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Issaquah City Council votes to approve plastic bag ban

The days of plastic bags are numbered in Issaquah.

In a 5-2 vote on Monday, the City Council decided to ban plastic shopping bags and impose a 5 cent fee on paper, beginning in March 2013.

The law is similar to Seattle’s, with a few exceptions; primarily, it allows organizations, such as Salmon Days, to apply for exemptions.

“This is not Seattle’s bill. This is not anyone else’s bill. This is Issaquah’s bill,” said Issaquah Council President Tola Marts.

Championed by Councilmember Mark Mullet, the bill was first introduced in January. He believed similar bans proved this one would work.

Future generations will have to deal with the plastic bag waste we create today, he said, and politicians need to speak for them. The same goes for marine wildlife because they can’t speak for themselves.

Dissenters to the bill weren’t convinced that it was the best way to approach the plastic bag problem. Councilmember Joshua Schaer hoped to impose a fee on the bags instead, and counterpart Eileen Barber preferred that the city continue to work on education, which would be less hurtful to small businesses.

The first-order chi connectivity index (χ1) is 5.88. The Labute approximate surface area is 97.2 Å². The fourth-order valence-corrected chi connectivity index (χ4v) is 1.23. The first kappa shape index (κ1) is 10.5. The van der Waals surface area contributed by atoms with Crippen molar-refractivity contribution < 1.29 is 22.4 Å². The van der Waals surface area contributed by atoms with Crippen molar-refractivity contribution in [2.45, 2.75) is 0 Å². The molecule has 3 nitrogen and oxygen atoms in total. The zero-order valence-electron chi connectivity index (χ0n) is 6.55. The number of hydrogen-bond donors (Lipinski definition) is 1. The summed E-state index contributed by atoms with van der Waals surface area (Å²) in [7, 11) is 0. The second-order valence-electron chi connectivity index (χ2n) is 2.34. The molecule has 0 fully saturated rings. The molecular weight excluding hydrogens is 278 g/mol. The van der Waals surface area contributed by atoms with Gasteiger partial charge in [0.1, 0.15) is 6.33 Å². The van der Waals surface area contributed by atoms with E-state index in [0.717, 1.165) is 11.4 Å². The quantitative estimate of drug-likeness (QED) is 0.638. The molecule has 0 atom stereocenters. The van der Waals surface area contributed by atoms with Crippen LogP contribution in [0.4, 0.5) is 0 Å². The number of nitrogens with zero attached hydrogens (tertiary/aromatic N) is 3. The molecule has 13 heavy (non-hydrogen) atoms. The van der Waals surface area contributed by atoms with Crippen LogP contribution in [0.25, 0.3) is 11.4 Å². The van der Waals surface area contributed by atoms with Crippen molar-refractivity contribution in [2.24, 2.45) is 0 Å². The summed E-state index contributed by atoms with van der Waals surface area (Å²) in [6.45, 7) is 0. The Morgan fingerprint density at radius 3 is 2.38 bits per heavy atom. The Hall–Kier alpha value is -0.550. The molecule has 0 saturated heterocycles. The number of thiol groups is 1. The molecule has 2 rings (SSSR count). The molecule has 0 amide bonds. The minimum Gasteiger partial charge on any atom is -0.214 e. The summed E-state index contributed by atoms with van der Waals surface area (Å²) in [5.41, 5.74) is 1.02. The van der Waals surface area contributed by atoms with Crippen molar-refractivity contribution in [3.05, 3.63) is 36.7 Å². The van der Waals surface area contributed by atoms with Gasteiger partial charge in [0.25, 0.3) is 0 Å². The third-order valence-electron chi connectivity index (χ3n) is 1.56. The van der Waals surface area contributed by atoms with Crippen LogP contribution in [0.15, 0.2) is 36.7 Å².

Her influence did help give small businesses — those under 7,500 square feet — an additional year to implement the change.

The council debated the bill for a couple of months before taking the final vote. The hope was to get more local input.

Counting comments from residents, Stacy Goodman said about 60 percent of the locals that contacted her approved the ban, which she called strong local support compared to city outsiders who mostly opposed the ban.

Most of the Councilmembers agreed with the Issaquah Environmental Council, which said the law doesn’t go far enough in banning plastics.

However, most agreed with Goodman, who said “it’s a good place to start.”

 

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